One great thing we did to save money was use a company that helped us cut our costs for cell phones, internet, cable TV and landlines. They kept our services exactly as is with and with the same provider. They just got us better pricing. It was the ultimate win-win. If you are looking to save some money check them out at http://www.savecell.ca.

  4. Andy on March 21, 2016 at 5:16 am

    Good tips. simple and to the point. For cable, it’s possible to replace it with a TV antenna for free HD channels and Netflix.

  5. Financial Canadian on July 8, 2016 at 12:02 pm

    Of all the things you’ve outlined here, I think that by far the rule that I see broken the most is the concept of “banking your raises”. I work in finance and it’s very typical for new hires to have dramatic lifestyle increases upon being hired, regardless if they have boatloads of student debt or whatever their situation may be. Often it’s not the most prudent choice.

    FC

  6. Brett on November 19, 2017 at 9:30 pm

    Reading the comments on this page has actually convinced me to stop worrying about saving every penny and just enjoy my life. Entering contests for 30 minutes a day, using a metal detector to look for dropped change??? I stumbled upon this page because I was looking for ways to save money with the news that I have twins on the way. But after reading these comments, I’m convinced that there is much more important things than saving a few bucks here and there. I would much rather spend an extra couple hours with my kids each day, and accept that it is just going to cost an extra $100-$200 a month. If I have to work an extra year before I am able to retire, then so be it. I guarantee my kids and wife will appreciate it in the long run.

  7. Daniel on June 1, 2018 at 11:30 pm

    Just going through this with my 17 year old son in Ontario. Free tuition is for household income of under $50K which for most areas would be almost poverty level income. Plus that covers tuition only so the extra $10K per year has to come from somewhere (if the program they take is not available locally). For us, we are a two income family making reasonable incomes so we are above the $50K threshold. We do qualify for a $2000 grant through OSAP and most of the schools offer merit based scholarships of $2 – 3K per year assuming they keep their grades above 80%. My son has an 84% average so he is getting the $2K scholarship level. https://alpari.com/en/analytics/currency/converter/USD-TRY/?sum=1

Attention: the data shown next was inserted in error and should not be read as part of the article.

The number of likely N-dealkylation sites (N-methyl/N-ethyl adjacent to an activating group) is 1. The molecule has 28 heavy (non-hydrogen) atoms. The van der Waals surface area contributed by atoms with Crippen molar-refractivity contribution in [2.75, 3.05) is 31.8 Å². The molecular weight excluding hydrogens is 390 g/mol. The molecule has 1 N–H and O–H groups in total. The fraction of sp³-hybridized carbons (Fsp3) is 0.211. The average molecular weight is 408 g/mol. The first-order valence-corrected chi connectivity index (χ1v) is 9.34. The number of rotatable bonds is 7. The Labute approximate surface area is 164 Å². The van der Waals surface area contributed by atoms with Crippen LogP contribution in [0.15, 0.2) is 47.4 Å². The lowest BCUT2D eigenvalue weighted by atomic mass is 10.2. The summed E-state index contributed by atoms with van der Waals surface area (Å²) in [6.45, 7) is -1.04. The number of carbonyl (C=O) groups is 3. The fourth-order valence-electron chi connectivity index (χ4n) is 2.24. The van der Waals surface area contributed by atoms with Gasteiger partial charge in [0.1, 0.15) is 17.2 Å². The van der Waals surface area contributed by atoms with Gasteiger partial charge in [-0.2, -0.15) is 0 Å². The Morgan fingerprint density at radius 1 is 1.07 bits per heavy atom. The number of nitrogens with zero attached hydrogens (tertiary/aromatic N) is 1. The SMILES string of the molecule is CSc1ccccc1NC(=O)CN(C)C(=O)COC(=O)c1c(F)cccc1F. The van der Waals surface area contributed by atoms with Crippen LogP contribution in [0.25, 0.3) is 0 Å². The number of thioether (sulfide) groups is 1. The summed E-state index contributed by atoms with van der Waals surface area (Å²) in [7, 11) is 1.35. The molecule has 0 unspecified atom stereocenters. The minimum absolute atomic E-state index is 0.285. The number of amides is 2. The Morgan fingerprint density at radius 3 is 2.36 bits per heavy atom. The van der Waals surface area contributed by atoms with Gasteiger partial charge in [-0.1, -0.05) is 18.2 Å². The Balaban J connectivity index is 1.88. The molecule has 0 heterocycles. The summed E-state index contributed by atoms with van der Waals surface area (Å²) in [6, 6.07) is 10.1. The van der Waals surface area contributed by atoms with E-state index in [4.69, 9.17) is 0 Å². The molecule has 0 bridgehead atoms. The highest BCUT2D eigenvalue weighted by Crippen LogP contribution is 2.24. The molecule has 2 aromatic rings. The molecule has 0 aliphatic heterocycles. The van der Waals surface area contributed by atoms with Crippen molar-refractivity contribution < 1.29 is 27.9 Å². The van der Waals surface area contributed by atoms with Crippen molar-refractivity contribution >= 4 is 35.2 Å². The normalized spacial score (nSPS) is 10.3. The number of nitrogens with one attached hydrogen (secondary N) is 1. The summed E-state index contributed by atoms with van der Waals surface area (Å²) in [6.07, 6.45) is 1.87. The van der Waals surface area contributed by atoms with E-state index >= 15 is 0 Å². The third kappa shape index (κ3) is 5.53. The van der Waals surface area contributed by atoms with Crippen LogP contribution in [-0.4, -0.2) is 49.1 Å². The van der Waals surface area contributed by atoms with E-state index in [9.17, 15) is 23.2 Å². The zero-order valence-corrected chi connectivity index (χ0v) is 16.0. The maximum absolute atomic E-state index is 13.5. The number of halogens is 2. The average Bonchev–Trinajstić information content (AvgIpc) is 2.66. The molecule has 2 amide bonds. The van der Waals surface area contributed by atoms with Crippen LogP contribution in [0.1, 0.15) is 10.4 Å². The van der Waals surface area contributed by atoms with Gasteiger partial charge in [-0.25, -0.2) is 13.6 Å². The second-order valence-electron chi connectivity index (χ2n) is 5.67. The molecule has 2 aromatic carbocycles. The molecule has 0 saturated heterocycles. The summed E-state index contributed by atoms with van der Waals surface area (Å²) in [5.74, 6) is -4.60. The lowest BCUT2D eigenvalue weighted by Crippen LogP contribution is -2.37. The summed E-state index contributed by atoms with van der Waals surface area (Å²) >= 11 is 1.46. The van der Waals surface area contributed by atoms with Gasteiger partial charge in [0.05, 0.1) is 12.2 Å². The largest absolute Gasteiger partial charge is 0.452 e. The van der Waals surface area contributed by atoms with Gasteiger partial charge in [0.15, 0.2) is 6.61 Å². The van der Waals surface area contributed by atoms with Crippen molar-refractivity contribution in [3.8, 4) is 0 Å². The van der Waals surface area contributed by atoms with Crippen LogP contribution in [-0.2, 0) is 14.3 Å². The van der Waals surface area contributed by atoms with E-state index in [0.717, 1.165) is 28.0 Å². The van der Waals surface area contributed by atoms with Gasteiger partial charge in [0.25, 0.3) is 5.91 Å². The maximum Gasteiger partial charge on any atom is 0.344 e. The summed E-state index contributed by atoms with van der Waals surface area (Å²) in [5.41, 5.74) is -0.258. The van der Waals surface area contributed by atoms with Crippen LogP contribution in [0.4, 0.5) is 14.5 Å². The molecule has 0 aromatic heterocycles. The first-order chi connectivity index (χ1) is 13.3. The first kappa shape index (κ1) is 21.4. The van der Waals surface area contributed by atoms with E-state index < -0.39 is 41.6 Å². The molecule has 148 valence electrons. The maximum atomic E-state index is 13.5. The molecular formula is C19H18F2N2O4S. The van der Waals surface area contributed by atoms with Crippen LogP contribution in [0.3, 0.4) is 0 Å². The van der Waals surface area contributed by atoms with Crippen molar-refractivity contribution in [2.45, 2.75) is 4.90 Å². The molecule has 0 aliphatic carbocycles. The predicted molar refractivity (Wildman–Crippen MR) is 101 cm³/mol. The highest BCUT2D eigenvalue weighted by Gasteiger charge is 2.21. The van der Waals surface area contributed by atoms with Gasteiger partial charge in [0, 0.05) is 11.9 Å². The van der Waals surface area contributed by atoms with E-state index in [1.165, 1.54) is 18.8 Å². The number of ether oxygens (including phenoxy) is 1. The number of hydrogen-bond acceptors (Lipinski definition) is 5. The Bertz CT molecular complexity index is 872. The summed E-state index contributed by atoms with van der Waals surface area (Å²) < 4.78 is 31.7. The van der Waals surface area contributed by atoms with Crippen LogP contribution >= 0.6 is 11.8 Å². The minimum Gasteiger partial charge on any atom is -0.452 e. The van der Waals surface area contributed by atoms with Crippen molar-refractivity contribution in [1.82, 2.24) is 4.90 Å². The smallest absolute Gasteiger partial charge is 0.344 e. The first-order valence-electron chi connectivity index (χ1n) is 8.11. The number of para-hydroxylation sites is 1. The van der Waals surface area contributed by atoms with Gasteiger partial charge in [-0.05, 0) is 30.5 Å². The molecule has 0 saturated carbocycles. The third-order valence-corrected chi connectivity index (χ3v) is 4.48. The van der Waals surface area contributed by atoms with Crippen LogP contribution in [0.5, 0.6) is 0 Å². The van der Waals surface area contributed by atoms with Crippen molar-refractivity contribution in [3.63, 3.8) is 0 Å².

8. David on November 3, 2019 at 12:34 pm

    for colder Canadian climates: we use firewood as much as possible, insulated the flip out of your house, have your family on board (learning and helping out) and teach them what we are all sharing, affordable vehicles, learn how to fix your assets, learn how to build, don’t be afraid to try things and take the small loss if it doesn’t work out, discipline goes a long way (learn to say no to yourself and family), to stay far away from Credit cards or pay off when due or a day prior, check out Manulife products as well as others, self -educate (loads of books out there) &/ or go to some type of business management school, find something you really love to do that is a type of service/ product and start a small business ( we do this constantly ie, roast coffee on our BBQ, make hand man winter wreaths, prune trees … = tax deductions and added income) keep expenses low with profits high. gardening can be fun and offer exercise (at least get a few fruit trees and learn about xeriscaping. get away from a huge costly lawn if you don’t need/ want it. this will save you time and energy for years and offer you fresh organic foods), we are low income earners so for those who are * learn about how you can take advantage of Kids sport, RESP, CLB. my chink now is learning about investment incomes. I’ve always been a skilled labourer and fugal as we like to say but time is not on my side so much anymore so .. its time to start looking towards the future = compound investments (need to learn more about this one ! ) We try to have an eye on the future but not too much or you’ll miss what’s going on today and now.